..We must expose rather than mask the institutional mechanisms driving uneven urban development. Such a revelation requires a corresponding expansion of our understanding of the scope of architecture itself—can we design human rights, for example? Can social justice become an architectural protocol? In other words, the most important materials with which architects must learn to work are not steel and concrete but critical knowledge of the underlying conditions that produce today’s urban crises. — Art Forum
The article makes reference to the controversy generated a few months ago over a competition to design Republican presidential candidate Donald Trump's proposed border wall between the US and Mexico. The editors of Bustler, Archinect's sister site, decided not to host the competition due...
Borders are often controversial and rarely flexible, but Ma Yansong of MAD has playfully reinterpreted them with his installation for the 2016 Salone del Mobile in Milan. “Borders are usually seen as something closed and unapproachable but I think it’s interesting to make borders attractive...
Republican presidential candidate Donald Trump dominated another round of primaries last night...further securing his position as the party’s frontrunner. His polemical campaign continues to provoke criticism from both his own party and from Democrats, as concern over his inflammatory, xenophobic and sexist rhetoric transforms into panic. The debate breached into architecture after a competition was announced last week for design responses to Trump’s call for a wall along the US/Mexico border. — Bustler
Bustler, Archinect's sister site, declined the opportunity to post a competition calling for design responses to Donald Trump's calls for a border wall, which has since generated a good deal of controversy. Read about why – then join the debate on Bustler.For related content, check out these...
A purple pedestrian bridge between two terminals that link Tijuana International Airport and San Diego over the U.S.-Mexico border opened to passengers Wednesday morning.
The Cross Border Xpress is the first project to join a site in the U.S. with a foreign airport terminal. [...]
The $120-million private venture aims to serve about 2.4 million fliers each year who usually would have to queue up in busy border crossings at San Ysidro and Otay Mesa on the California side. — latimes.com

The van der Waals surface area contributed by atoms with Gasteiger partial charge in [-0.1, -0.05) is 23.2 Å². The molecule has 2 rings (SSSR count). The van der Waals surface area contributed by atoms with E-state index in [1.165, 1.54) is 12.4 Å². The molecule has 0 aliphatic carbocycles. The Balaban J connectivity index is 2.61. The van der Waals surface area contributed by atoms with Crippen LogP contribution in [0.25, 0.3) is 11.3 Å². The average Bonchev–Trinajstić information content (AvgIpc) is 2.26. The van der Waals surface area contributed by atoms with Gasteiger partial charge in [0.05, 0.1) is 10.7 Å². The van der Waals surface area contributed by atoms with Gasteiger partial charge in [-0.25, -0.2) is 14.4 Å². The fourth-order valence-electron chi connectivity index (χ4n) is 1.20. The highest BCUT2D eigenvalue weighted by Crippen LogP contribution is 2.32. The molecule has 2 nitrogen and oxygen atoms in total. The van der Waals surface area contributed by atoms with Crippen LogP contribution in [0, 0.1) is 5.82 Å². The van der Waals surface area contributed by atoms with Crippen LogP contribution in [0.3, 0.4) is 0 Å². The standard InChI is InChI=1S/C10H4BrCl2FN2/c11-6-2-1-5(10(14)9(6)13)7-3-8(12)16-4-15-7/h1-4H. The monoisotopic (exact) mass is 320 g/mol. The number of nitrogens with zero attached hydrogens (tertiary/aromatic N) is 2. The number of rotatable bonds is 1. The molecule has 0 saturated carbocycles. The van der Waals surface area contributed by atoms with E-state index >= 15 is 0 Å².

As a researcher interested in the intersection of urban form and place, Joseph Heathcott set out to explore how one of New York’s borders shapes the lived experience and physical environment of its surroundings. Through historical research, photography, and deep observation, he traces the city’s only major internal land boundary — the Brooklyn-Queens border — and draws out the social and spatial conditions of this largely invisible urban seam. — urbanomnibus.net
Robert González wants to create a 3D digital replica of Downtown El Paso, using lasers.
The director of Texas Tech’s fledgling architecture program in El Paso says the student project would be part of a new historic preservation program he is developing here. The project would create a permanent record, in 3D, of El Paso’s most historic and endangered buildings. — El Paso, Inc.
Winning design schemes have just been announced in the international competition Borderless: Designing Future ASEAN Borders. The competition brings attention to the spaces along the borders of the 10 members of ASEAN, the Association of Southeast Asian Nations, with the aim of improving their existing conditions. — bustler.net
In an ambitious project, the states of North Carolina and South Carolina are trying to set the record straight. After years of historical research and old-fashioned survey work mixed with global positioning technology, they are moving the boundary back to where it belongs. — nytimes.com
For this brief phase in international relations, then, the U.S./Mexico border formally included a strange, pop-up entry/exit point. A kind of embassy of the porous. Passport stamps from the experience must surely stand as some of the most unique in the world, like some variation on philatelic collecting. — bldgblog.blogspot.com
"Architect and designer Quilian Riano was on hand for the crossing, and these are his photographs reproduced here. By way of email, Riano described the physical terrain where they crossed beneath and through the border, remarking that the hydrological status of the land there 'really makes you...
“It would be easy for me to raise a picket sign and as an architect say, ‘Down with this wall!’” Rael said in a release. “I have to accept the wall because it exists, but as a designer I see that something better is possible. Why not do something intelligent, something incredible? I envision not just a ‘dumb wall,’ but a social infrastructure that connects and improves lives on both sides.” — nbcbayarea.com
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